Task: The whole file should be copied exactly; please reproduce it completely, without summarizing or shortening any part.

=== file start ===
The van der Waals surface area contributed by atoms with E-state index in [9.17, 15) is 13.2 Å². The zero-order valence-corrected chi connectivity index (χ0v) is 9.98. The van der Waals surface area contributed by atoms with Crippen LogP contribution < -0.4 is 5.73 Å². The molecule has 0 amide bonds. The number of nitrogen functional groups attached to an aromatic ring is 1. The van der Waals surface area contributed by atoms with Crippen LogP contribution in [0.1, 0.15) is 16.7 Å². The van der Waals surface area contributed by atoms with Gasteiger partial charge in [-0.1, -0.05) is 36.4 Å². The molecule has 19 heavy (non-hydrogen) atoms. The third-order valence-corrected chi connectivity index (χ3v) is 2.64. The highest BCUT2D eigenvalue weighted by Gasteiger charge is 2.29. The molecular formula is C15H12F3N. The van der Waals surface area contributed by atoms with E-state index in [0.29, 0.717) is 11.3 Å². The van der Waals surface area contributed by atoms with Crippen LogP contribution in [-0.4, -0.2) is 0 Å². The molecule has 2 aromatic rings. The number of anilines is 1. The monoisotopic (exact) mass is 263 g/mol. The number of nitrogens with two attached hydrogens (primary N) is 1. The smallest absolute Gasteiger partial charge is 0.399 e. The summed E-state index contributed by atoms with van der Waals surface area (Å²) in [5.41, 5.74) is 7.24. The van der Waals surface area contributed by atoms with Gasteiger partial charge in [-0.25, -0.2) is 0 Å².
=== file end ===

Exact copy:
The van der Waals surface area contributed by atoms with E-state index in [9.17, 15) is 13.2 Å². The zero-order valence-corrected chi connectivity index (χ0v) is 9.98. The van der Waals surface area contributed by atoms with Crippen LogP contribution < -0.4 is 5.73 Å². The molecule has 0 amide bonds. The number of nitrogen functional groups attached to an aromatic ring is 1. The van der Waals surface area contributed by atoms with Crippen LogP contribution in [0.1, 0.15) is 16.7 Å². The van der Waals surface area contributed by atoms with Gasteiger partial charge in [-0.1, -0.05) is 36.4 Å². The molecule has 19 heavy (non-hydrogen) atoms. The third-order valence-corrected chi connectivity index (χ3v) is 2.64. The highest BCUT2D eigenvalue weighted by Gasteiger charge is 2.29. The molecular formula is C15H12F3N. The van der Waals surface area contributed by atoms with E-state index in [0.29, 0.717) is 11.3 Å². The van der Waals surface area contributed by atoms with Crippen LogP contribution in [-0.4, -0.2) is 0 Å². The molecule has 2 aromatic rings. The number of anilines is 1. The monoisotopic (exact) mass is 263 g/mol. The number of nitrogens with two attached hydrogens (primary N) is 1. The smallest absolute Gasteiger partial charge is 0.399 e. The summed E-state index contributed by atoms with van der Waals surface area (Å²) in [5.41, 5.74) is 7.24. The van der Waals surface area contributed by atoms with Gasteiger partial charge in [-0.25, -0.2) is 0 Å².